How do you know who was at fault in a car accident?

First of all, understand why it’s important to determine fault in the first place. In most states, a driver who causes a crash is financially responsible for the damages that the other driver incurs. These include medical bills and property damage to your vehicle and possessions.


The injured driver will receive compensation from the at-fault driver’s liability insurance policy, which covers the losses of the injured driver.

Determining Liability In a Car Accident

Sometimes it’s obvious who’s liable in a car accident. Perhaps unbiased witnesses saw the crash, a traffic camera captured the accident, or the other driver admitted fault.


Usually, the process isn’t so straightforward. Maybe there were no witnesses, or witnesses had varying accounts of the crash. Maybe the details of the wreck are hazy. Whatever the case, fault is critical for filing an insurance claim or a personal injury lawsuit. Your ability to file depends on whether your lawyer can prove the other party was at fault.


After you file a claim against the other driver’s insurance company, the first thing they’ll do is conduct an investigation. They’ll probably compile evidence and circumstances of the crash such as weather and traffic patterns. One of the most influential pieces of evidence in their decision to approve or deny your claim is the police report of the accident.


Police reports are valuable because they include:


  • A diagram of the accident
  • Citations given to either driver
  • The officer’s opinion as to who was at fault in the accident


Be aware that police reports are inadmissible as evidence in court above the small claims level. This is because the officer’s opinion is considered hearsay as they were not at the scene when the accident occurred. However, these reports are extremely helpful for insurance adjusters and your car accident attorney at Get Car Accident Money.

No-Fault vs. At-Fault

How the insurance company determines fault and pays for damages depends on which state you live in. In no-fault states, drivers are required to have personal injury protection (PIP) on their auto insurance policy.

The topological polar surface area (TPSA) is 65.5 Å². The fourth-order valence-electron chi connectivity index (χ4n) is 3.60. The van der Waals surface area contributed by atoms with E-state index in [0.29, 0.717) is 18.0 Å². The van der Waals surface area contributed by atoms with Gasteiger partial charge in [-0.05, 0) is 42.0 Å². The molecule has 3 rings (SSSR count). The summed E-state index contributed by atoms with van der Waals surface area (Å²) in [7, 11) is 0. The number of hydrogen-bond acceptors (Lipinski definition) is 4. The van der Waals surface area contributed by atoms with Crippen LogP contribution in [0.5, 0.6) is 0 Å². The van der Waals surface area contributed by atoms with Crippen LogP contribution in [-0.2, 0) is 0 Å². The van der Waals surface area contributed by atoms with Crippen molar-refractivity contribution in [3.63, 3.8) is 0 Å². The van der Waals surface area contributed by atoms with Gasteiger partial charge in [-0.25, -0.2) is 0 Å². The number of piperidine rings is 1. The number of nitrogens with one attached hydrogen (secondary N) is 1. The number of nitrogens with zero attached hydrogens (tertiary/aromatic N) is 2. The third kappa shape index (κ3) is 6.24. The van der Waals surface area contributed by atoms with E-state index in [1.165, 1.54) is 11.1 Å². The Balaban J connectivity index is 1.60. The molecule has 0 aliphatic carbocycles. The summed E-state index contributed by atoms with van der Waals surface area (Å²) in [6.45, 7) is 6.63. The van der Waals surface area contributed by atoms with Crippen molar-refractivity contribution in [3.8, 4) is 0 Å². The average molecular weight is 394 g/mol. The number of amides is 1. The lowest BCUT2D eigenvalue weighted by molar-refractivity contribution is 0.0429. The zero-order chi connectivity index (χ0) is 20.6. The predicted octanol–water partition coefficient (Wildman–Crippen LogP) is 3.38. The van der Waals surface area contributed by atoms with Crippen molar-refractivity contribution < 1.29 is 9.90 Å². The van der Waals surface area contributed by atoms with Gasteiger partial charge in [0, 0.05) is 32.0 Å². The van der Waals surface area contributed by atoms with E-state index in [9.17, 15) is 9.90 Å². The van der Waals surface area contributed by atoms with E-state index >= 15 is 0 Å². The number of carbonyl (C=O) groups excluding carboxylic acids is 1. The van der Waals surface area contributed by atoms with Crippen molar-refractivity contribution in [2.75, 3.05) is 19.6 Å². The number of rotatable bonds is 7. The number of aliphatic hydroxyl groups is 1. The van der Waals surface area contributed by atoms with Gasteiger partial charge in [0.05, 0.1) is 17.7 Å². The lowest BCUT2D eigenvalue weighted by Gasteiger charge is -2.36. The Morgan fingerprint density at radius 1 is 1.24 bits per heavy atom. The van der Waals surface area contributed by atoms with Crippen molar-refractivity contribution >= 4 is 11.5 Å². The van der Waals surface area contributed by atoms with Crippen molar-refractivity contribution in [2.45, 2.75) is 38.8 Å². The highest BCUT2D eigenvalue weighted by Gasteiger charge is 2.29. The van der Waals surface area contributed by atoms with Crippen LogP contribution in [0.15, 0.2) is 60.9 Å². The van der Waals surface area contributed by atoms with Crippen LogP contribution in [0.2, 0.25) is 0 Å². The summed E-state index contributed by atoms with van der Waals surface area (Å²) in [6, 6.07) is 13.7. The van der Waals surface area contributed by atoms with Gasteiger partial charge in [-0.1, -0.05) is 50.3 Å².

With this policy, your insurance company will compensate you for injuries arising from an accident. In no-fault states, you can only sue the other driver if your injuries meet or exceed the serious injury threshold and/or the cost of damages exceeds a certain amount.


In at-fault (tort liability) states, the driver who caused the accident will compensate the injured driver with their insurance policy. At-fault states have virtually no restrictions on lawsuits.

How Insurance Companies Determine Liability

In addition to police reports, insurance adjusters look to other forms of evidence in assessing who was at fault in an accident. They’ll look at photos, available traffic footage, and speak to witnesses. The way they’ll use this evidence and the way they determine fault varies by state.


There are three major laws that insurance companies follow depending on where you live:


1. Comparative Negligence

Laws regarding negligence vary by state, but the gist is that the degree to which a person is found negligent affects how much money they’ll recover from the settlement.


In comparative negligence states, they’ll recover an amount of money based on their found level of responsibility. For example, if you are found to be 30% responsible for an accident but the other driver is found to be 70% responsible, their insurance company could pay up to 70% of your medical bills and expenses for vehicle repairs.


States that follow comparative negligence are:


  • Alaska
  • Arizona
  • California
  • Florida
  • Kentucky
  • Louisiana
  • Mississippi
  • Missouri
  • New Mexico
  • New York
  • Rhode Island
  • Washington


2. Modified Comparative Negligence

This legal doctrine means that you cannot recover expenses from the other party if you are found to be more than 50 or 51% responsible for the accident. In states using modified comparative negligence, you’ll have to pay your own medical bills and vehicle repair expenses, even though the other driver shared some fault in the crash. States that follow this doctrine are:


  • Arkansas
  • Colorado
  • Connecticut
  • Delaware
  • Georgia
  • Hawaii
  • Idaho
  • Illinois
  • Indiana
  • Iowa
  • Kansas
  • Maine
  • Massachusetts
  • Michigan
  • Minnesota
  • Montana
  • North Dakota
  • New Jersey
  • Ohio
  • Oklahoma
  • Oregon
  • Pennsylvania
  • South Carolina
  • Tennessee
  • Texas
  • Utah
  • Vermont
  • West Virginia
  • Wisconsin
  • Wyoming


3. Contributory Negligence (Pure Negligence)

In states using this legal doctrine, you cannot recover expenses if you are found to have any responsibility in an accident. Even if you were only 10% responsible, you are not eligible to recover compensation. These states follow this doctrine:


  • Alabama
  • District of Columbia
  • Maryland
  • North Carolina
  • South Dakota
  • Virginia

How a Car Accident Lawyer Will Help

Insurance companies and adjusters aren’t looking out for you. They’re not interested in giving you the compensation you need. Without an experienced auto accident attorney advocating on your behalf, they’ll give you the lowest amount of money possible. That’s why it’s in your best interest to hire a car accident attorney at Get Car Accident Money.


Our lawyers have represented thousands of clients who were injured or suffered losses in car accidents. They trust us to recover the money they need for medical treatment and car repairs. You can trust us, too. Call Get Car Accident Money today for more information.